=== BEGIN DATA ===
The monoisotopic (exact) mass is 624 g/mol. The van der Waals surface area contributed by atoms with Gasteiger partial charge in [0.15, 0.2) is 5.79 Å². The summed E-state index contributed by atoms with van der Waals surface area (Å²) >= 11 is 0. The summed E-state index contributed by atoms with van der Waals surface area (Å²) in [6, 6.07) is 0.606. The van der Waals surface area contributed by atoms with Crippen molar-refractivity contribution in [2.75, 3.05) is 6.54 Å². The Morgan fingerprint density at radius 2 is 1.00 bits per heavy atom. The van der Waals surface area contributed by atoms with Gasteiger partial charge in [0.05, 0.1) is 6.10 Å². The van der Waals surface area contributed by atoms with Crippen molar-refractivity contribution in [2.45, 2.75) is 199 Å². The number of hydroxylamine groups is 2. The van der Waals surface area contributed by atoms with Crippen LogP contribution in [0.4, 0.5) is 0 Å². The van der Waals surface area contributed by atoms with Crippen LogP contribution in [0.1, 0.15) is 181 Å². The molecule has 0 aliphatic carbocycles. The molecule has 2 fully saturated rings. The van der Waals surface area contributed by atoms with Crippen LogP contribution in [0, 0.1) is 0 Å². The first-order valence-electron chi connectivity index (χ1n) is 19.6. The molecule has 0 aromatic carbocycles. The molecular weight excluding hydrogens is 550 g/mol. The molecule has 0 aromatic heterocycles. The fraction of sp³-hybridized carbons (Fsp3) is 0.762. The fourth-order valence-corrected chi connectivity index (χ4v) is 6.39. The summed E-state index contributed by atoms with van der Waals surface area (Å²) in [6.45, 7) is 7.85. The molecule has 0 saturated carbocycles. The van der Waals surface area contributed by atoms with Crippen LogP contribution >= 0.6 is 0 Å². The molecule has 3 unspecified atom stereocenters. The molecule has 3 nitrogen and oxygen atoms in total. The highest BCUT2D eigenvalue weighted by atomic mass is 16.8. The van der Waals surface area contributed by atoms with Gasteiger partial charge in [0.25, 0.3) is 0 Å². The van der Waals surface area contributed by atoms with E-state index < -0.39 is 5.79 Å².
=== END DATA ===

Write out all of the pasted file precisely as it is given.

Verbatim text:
The monoisotopic (exact) mass is 624 g/mol. The van der Waals surface area contributed by atoms with Gasteiger partial charge in [0.15, 0.2) is 5.79 Å². The summed E-state index contributed by atoms with van der Waals surface area (Å²) >= 11 is 0. The summed E-state index contributed by atoms with van der Waals surface area (Å²) in [6, 6.07) is 0.606. The van der Waals surface area contributed by atoms with Crippen molar-refractivity contribution in [2.75, 3.05) is 6.54 Å². The Morgan fingerprint density at radius 2 is 1.00 bits per heavy atom. The van der Waals surface area contributed by atoms with Gasteiger partial charge in [0.05, 0.1) is 6.10 Å². The van der Waals surface area contributed by atoms with Crippen molar-refractivity contribution in [2.45, 2.75) is 199 Å². The number of hydroxylamine groups is 2. The van der Waals surface area contributed by atoms with Crippen LogP contribution in [0.4, 0.5) is 0 Å². The van der Waals surface area contributed by atoms with Crippen LogP contribution in [0.1, 0.15) is 181 Å². The molecule has 0 aliphatic carbocycles. The molecule has 2 fully saturated rings. The van der Waals surface area contributed by atoms with Crippen LogP contribution in [0, 0.1) is 0 Å². The first-order valence-electron chi connectivity index (χ1n) is 19.6. The molecule has 0 aromatic carbocycles. The molecular weight excluding hydrogens is 550 g/mol. The molecule has 0 aromatic heterocycles. The fraction of sp³-hybridized carbons (Fsp3) is 0.762. The fourth-order valence-corrected chi connectivity index (χ4v) is 6.39. The summed E-state index contributed by atoms with van der Waals surface area (Å²) in [6.45, 7) is 7.85. The molecule has 0 saturated carbocycles. The van der Waals surface area contributed by atoms with Crippen LogP contribution >= 0.6 is 0 Å². The molecule has 3 unspecified atom stereocenters. The molecule has 3 nitrogen and oxygen atoms in total. The highest BCUT2D eigenvalue weighted by atomic mass is 16.8. The van der Waals surface area contributed by atoms with Gasteiger partial charge in [0.25, 0.3) is 0 Å². The van der Waals surface area contributed by atoms with E-state index < -0.39 is 5.79 Å².